Fungi will change our world. Again.

By Bryan Lewis

It goes without saying that the biosphere as we know it depends on fungi. For instance, most vascular plants depend on symbiotic relationships with fungi to thrive (Mycorrhiza), and decomposer fungi help produce soil. Through these and other processes, fungi play a central role in life on earth. In a way, fungi already changed the world long ago.

More directly, we’ve learned how to use fungi for our own benefit over the years. That learning process is ongoing, and I’ll highlight a few exciting developments that are happening right now that I believe will fundamentally change our world again.

Of course many of us know and enjoy edible mushrooms, and foraging for mushrooms is an ancient atavistic pleasure. Brewing beer is another pleasurable use of fungi going back to our pre-history. Long ago we learned that some mushrooms have medicinal properties. You may have head of Otzi the ice man, who lived more than 5,000 years ago and was found carrying birch polypore mushrooms carefully threaded along a leather strap. The birch polypore mushroom has antibiotic and styptic properties.

In 1928, Scottish biologist Alexander Fleming returned from vacation to his lab full of petri dishes containing staph bacteria to find one dish contaminated.

A mold (fungus) was in that dish, and the mold was secreting a liquid that the staph bacteria could not survive in. By accident, Fleming made one of the most profoundly beneficial discoveries in the 20th century; that the fungi penicillin produced antibiotic compounds, later made into medicines that would save hundreds of millions of people.

Clearly, we have a deep collective experience of learning how to benefit from fungi. But like so many things today, that ancient and primitive knowledge and experience has been synthesized and industrialized. It’s still beneficial on the whole, but sadly removed from our immediate awareness.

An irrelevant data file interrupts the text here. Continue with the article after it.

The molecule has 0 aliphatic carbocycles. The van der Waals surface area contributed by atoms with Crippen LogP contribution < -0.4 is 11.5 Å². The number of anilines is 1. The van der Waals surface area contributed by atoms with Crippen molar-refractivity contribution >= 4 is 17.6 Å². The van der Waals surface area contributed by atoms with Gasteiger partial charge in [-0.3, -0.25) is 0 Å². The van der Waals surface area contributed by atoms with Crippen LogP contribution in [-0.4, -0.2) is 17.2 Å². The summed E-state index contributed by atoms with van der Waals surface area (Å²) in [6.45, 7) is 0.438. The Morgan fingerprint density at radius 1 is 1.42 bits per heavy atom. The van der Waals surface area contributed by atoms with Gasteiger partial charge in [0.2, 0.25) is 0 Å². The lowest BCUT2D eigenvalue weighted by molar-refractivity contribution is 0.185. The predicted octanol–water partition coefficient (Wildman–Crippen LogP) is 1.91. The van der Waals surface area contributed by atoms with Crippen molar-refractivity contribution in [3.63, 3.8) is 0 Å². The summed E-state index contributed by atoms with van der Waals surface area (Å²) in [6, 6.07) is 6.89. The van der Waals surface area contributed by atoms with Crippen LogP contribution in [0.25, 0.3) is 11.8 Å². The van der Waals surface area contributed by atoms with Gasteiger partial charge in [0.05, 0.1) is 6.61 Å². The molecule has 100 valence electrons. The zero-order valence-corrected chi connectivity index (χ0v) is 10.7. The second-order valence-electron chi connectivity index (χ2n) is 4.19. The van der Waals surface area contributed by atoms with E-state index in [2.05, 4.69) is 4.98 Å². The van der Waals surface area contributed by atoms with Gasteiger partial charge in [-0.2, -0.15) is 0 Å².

Meanwhile many face serious problems of pollution, lack of clean water, and lack of affordable access to medicine. Here in Ohio we’ve seen toxic algal blooms that stem from agricultural runoff threaten clean water supplies in both lake Erie and the Ohio River. Many in the third world suffer from cholera, typhoid, and other terrible diseases for lack of clean water and access to antibiotics. Plastics that take centuries or longer to decompose are polluting oceans on a planetary scale.

A vanguard of mostly young, enthusiastic and entrepreneurial innovators are using fungi to help address these serious problems. I believe that their efforts, or similar ones, will profoundly improve our world by successfully addressing these problems in the near future.

This summer at the West Virginia annual summer foray we saw Tradd Cotter of Mushroom Mountain give an amazing talk on his current research into low-tech production of narrow-spectrum antibiotics that someday could help third world countries like Haiti get a handle on bacterial disease and water contamination. Despite the cheap, low-tech production methods, Tradd’s lab and research methods are decidedly high-tech and directly inspired by Fleming’s original penicillin research. Mushroom Mountain is really a bio-tech startup!

Tradd and others like Ja Schindler of Fungi for the People and Ty Allchin are refining state of the art methods of mycoremdiation: using fungi to restore or generally clean up habitats. For instance, placing beds of robust species like the wine cap mushroom on the downslope margin of farm fields might be an effective mycofiltration system to prevent excess fertilizer runoff from entering our streams, rivers and lakes. This might be a cheap, natural way to prevent toxic algal blooms.

Eben Bayer and Gavin McIntyre of Ecovative are pioneering ways to make durable packaging material from fungi. And they’re working on training varieties of fungi to consume agricultural waste. They literally make plastic from garbage. Their materials are already replacing polystyrene and other plastics with natural, decomposable materials that come from and return to the soil.

These are just a few highlights of a long list of amazing ideas and recent innovation centered around fungi. It only takes a few of these ideas to succeed to bring about large positive changes to our world, a world shaped in surprisingly many ways by fungi.

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